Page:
As you travel this holiday season, bouncing from airport to airplane to hotel, you’ll likely find yourself facing a familiar quandary: Do I really trust this random public Wi-Fi network? As recently as a couple of years ago, the answer was almost certainly a resounding no. But in the year of our lord 2018? Friend, go for it.
This advice comes with plenty of qualifiers. If you’re planning to commit crimes online at the Holiday Inn Express, or to visit websites that you’d rather people not know you frequented, you need to take precautionary steps that we’ll get to in a minute. Likewise, if you’re a high-value target of a sophisticated nation state—look at you!—stay off of public Wi-Fi at all costs. (Also, you’ve probably already been hacked some other way, sorry.)
But for the rest of us? You’re probably OK. That’s not because hotel and airport Wi-Fi networks have necessarily gotten that much more secure. The web itself has.
“A lot of the former risks, the reasons we used to warn people, those things are gone now,” says Chet Wisniewski, principle researcher at security firm Sophos. “It used to be because almost nothing on the internet was encrypted. You could sit there and sniff everything. Or someone could set up a rogue access point and pretend to be Hilton, and then you would connect to them instead of the hotel.”
In those Wild West days, in other words, signing onto a shared Wi-Fi network exposed you to myriad attacks, from hackers tracking your every move online, to so-called man-in-the-middle efforts that tricked you into entering your passwords, credit card information, or more on phony websites. A cheap, easy to use device called a Wi-Fi Pineapple makes those attacks simple to pull off.
All of that's still technically possible. But a critical internet evolution has made those efforts much less effective: the advent of HTTPS.
HTTPS All Over
Look at the URL bar in your browser. Do you see that little lock symbol on the left? That means that traffic on this site is encrypted in transit from WIRED’s servers to your browser and back. That encryption is enabled by what’s knowns as Hypertext Transfer Protocol, with the ‘S’ standing for Secure. The most important thing to know about HTTPS, though, is that it obviates most of the attacks that (rightly) scared you off of public Wi-Fi in the first place.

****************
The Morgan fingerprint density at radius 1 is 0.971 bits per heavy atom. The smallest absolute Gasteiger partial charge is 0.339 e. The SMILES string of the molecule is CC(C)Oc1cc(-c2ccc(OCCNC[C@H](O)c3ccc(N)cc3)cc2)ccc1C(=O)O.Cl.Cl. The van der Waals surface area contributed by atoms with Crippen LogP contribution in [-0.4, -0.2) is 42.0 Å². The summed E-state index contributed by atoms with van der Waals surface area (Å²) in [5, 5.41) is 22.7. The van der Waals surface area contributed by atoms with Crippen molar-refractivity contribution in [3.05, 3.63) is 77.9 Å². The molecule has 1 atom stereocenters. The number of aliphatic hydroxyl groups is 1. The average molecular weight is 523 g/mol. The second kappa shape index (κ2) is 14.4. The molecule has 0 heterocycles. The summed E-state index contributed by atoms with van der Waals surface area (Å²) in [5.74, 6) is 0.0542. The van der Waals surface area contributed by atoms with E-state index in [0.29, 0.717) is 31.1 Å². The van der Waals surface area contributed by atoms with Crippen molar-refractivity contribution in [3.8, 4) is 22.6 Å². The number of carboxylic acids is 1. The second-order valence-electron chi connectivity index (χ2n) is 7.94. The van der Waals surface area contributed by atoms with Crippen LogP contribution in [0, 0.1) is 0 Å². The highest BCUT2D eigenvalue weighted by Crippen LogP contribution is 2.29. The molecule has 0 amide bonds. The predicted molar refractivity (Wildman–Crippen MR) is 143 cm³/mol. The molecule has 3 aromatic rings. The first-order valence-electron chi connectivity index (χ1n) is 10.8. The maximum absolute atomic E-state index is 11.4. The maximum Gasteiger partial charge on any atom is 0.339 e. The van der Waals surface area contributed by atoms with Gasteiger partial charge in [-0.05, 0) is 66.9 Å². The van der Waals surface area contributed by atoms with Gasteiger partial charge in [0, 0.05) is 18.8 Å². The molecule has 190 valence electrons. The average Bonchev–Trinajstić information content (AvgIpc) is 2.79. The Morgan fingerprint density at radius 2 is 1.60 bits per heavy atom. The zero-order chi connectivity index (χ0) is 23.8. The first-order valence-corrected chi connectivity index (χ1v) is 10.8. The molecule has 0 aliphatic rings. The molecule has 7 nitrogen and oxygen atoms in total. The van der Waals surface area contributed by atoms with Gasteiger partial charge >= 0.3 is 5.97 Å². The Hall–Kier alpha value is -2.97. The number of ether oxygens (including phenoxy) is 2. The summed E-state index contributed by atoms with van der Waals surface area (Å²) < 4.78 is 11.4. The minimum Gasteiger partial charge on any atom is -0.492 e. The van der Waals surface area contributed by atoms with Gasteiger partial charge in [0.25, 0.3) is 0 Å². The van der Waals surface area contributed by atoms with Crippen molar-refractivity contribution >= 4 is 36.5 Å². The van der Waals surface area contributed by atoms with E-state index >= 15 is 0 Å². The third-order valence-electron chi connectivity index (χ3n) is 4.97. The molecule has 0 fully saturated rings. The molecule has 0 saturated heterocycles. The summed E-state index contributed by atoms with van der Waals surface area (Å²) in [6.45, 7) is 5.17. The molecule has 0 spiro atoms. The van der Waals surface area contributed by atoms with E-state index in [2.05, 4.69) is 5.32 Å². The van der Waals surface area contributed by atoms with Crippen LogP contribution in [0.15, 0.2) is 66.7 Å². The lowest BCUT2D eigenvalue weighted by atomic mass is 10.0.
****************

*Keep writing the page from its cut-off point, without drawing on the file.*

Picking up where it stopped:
“If you’re in the US, the web is pretty well encrypted. It’s unusual to go to a website that matters and it’s not HTTPS,” says Tod Beardsley, director of research at security firm Rapid7. “Because of that, the threat, and really the risk, of going on even sketchy local Wi-Fi has dramatically dropped.”
"A lot of the former risks, the reasons we used to warn people, those things are gone now."
Chet Wisniewski, Sophos
Just how dramatically? Consider that as recently as March 2016, only 21 of the web’s top 100 sites used HTTPS by default. Today, that number has flipped. Seventy of the top 100 sites have HTTPS switched on by default, with nine more offering HTTPS compatibility. Many of the holdouts are based in China. As of January 2017, more than half of the web was encrypted. Today, about 84 percent of websites loaded through Firefox have HTTPS enabled. And yes, that includes porn.
HTTPS has some arguable drawbacks. Mainly, there’s virtually no barrier to getting HTTPS certification, which has made it attractive for criminal groups hoping to add an air of authenticity to bogus sites. That little green padlock guarantees that you’re sending data encrypted, but not that the person on the receiving end has scruples.
But that has nothing to do with hotel or airport Wi-Fi. You can fall for those scams no matter how you’ve connected to the internet. And using that approach to target those specific locations hardly seems worth it in practice.